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Monday, May 4

Thousand faces of drought: water bonds at risk

Latest Victim of California’s Drought: Water Bonds
Investors steer clear of debt issued by water utilities
by Aaron Kuriloff
May 4, 2015
The Wall Street Journal 
California’s drought is starting to spread to the market for bonds issued by water utilities, long considered one of the safest types of debt sold by state and local governments.
Some investors are steering clear of the bonds from hard-hit areas of the U.S. west, amid concerns that restrictions on water use will drive down water-authority revenue. Some authorities may have a tough time raising rates to offset that lost income.
If shortages persist, credit ratings may weaken and prices for outstanding bonds fall, according to analysts and rating firms.
California water and sewer bonds lost value in April for the second month in three, falling 0.61% after Gov. Jerry Brown imposed mandatory water restrictions. All California municipal bonds posted a 0.55% decline for the month, counting price moves and interest payments, according to Barclays PLC.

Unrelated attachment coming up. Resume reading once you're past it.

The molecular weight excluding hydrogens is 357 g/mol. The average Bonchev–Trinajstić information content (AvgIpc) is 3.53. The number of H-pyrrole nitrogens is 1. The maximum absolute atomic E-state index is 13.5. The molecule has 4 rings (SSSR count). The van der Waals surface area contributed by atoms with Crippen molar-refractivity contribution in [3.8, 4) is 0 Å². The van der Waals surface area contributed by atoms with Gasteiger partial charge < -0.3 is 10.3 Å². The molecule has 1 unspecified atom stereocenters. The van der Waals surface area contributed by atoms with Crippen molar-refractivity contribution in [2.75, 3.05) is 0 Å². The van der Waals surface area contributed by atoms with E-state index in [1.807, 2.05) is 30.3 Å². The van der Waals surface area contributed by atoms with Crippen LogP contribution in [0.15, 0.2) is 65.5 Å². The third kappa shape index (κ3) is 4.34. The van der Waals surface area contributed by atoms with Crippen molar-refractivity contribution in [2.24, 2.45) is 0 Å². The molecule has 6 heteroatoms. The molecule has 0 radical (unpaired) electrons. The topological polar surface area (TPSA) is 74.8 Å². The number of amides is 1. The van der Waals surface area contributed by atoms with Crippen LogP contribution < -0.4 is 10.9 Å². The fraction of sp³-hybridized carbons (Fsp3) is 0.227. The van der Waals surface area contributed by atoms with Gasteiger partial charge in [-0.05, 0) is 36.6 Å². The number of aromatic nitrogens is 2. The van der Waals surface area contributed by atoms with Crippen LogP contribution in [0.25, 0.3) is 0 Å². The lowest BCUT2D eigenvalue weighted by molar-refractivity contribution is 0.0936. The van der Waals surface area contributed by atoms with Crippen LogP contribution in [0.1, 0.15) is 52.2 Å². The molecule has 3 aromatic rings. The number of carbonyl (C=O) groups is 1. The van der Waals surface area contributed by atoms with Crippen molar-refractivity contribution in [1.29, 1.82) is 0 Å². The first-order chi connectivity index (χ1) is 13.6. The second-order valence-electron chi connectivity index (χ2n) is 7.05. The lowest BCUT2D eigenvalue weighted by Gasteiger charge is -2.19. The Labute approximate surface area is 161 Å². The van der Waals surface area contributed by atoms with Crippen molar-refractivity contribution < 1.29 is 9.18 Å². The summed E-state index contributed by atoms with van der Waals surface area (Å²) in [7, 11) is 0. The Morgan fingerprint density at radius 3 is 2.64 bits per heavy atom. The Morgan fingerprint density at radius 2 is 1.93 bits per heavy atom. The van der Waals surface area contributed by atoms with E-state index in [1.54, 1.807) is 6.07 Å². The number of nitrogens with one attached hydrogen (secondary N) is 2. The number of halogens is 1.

California is in its fourth year of drought, one of the worst on record for the nation’s most populous state. It is costing billions of dollars in losses in its agricultural sector and prompting the first-ever mandatory statewide cutbacks in water use.
It is also a rare fissure in one of the most-secure and widely traded sectors of the $3.7 trillion municipal-bond market. During last year’s rally in bonds, water and sewer debt nationwide outperformed the market, rising 9.7% compared with 9% for tax-exempt bonds overall, according to Barclays. California water and sewer agencies have issued about $28.8 billion in bonds since 2010, according to Thomson Reuters.
Water-utility bonds seldom default because they’re typically backed by residents’ payments on an essential service. And so far the drought hasn’t kept water authorities from tapping the debt market.
Lots more in the report but I'll skip to this passage:
Maintaining investor demand will be important in California, where officials are accelerating parts of a voter-approved plan to sell more than $7 billion in general obligation bonds to pay for new water projects. That plan includes grants to local authorities, who may sell their own bonds.

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